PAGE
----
I dunno.  I do know, however, that my therapist tells me that before treatment for BP it seemed possible I had BPD.  After medication and the deeper therapy I was open to once my BP symptoms were relieved, she figured out that the "BPD" symptoms had pretty much been BP symptoms aggravated by trauma.  With BP more controlled we could work on the trauma, which allowed me to get even more control over the residual BP symptoms. 

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I'm really tired and would love to engave more fully in this discussion but for now, I'll just insert one of my favourite expressions:

"Genetics loads the gun; environment pulls the trigger."

Discuss amongst yourselves.

*grin*

Karen

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Heya,

Glen, sodium channels are an important area of investigation.

True, NARS, that it took *long* for BP to be sorted out from personalities.

Most people (like me; I think I'm more schizoid personality than Aspie) have a personality of some kind.

Those personalities are either useful/adaptive or not.

Mine, not so much.

Those (like mine) that aren't, so much, *useful/adaptive,* are considered "personality disorders."

Borderline, who knows.  It's so prevalent, it's either way-over-found or is very, very common.

Or, mis-characterized.

At any rate --

Meds might help the moods.  Or, therapy might help the moods.  This varies b/w people.

The other features -- whether used as part of a DSM formulation or on their own -- will help a treating professional figure out what kind of meds/therapy might help.

--ncc--

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I luv that so many of you have replied! Really, I usually feel like my ideas/topics are stupid. This one seems to have invited several different views.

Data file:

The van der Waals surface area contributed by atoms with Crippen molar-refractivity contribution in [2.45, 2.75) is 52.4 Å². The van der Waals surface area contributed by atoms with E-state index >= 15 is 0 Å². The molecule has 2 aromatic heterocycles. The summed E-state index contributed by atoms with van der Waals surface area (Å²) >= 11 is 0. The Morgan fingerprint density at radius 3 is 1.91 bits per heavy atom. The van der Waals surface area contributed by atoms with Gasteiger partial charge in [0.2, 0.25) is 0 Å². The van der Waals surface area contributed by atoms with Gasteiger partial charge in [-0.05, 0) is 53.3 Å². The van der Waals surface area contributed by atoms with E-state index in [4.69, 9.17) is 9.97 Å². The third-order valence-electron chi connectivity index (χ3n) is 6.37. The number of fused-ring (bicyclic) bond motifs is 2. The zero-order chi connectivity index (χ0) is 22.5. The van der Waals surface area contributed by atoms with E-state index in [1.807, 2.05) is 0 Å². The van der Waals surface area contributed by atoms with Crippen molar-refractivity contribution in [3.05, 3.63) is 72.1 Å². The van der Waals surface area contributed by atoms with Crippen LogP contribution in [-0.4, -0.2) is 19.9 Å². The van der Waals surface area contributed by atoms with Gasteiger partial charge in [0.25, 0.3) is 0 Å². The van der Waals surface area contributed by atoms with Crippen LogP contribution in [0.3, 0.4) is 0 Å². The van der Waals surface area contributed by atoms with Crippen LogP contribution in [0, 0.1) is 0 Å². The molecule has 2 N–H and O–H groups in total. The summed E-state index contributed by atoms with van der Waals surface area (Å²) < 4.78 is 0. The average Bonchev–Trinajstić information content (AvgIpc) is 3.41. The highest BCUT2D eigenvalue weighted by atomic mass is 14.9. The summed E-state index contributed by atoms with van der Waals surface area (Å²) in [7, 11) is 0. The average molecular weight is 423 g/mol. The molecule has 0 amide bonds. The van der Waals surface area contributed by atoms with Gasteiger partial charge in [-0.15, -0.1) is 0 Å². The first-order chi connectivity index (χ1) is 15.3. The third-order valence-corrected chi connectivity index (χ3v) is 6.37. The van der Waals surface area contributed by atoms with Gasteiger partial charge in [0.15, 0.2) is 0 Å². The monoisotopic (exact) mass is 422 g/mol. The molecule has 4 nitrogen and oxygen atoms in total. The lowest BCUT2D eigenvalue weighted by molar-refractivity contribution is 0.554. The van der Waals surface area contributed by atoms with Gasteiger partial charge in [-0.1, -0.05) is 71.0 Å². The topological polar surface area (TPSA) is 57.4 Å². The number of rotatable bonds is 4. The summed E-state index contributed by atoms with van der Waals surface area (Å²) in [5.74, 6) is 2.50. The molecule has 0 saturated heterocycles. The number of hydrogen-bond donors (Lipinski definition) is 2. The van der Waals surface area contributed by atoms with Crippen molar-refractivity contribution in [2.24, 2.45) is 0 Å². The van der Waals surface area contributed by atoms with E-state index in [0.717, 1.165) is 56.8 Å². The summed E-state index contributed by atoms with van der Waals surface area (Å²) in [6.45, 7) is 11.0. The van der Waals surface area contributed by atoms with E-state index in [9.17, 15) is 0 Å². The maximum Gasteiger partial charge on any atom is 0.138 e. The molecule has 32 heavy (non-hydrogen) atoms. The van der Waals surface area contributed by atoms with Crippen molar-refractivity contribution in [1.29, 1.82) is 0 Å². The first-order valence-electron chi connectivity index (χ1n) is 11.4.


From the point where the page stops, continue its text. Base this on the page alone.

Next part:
I know that in the midst of depression and mixed episodes (which for me are very fun- they include the terror and thought flights of mania with the killing knives of depression) when I wish I would just have a brain anyrisum (sp?) and die, I wish for salvation in the form of a strong hypomania/mania.

Yes, it is a brain disorder, however mania unleashes brain chemicals that can be addictive. A lot of BPers go off meds because they long for the high of mania. I feel like I am out of control but the control is pointed and there. I feel like the mania and depression are fraternal twins that lock me in their own amusement park and force me to ride all the rides.

But about my topic...I think that within our organic brain disorder that once you taste the terror and exhileration, the change of pleasurable pain to terrifying heights, you can't help  but wish one mood would switch to the other. It becomes too much.

And I'm not too sure about how it applies to DID. I just threw that out there. I'm not very informed on DID.

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"Genetics loads the gun; environment pulls the trigger."
I love it.  So guns don't kill people; people kill people, right? ;)

As you know, I'm way into the therapy + meds thing.  Without meds I couldn't go through what I need to do in therapy; without therapy I'd probably mess up and abuse the meds.  I'm a very, very lucky girl to be able to find and afford both a great therapist and a fine pdoc.

(edited for silliness)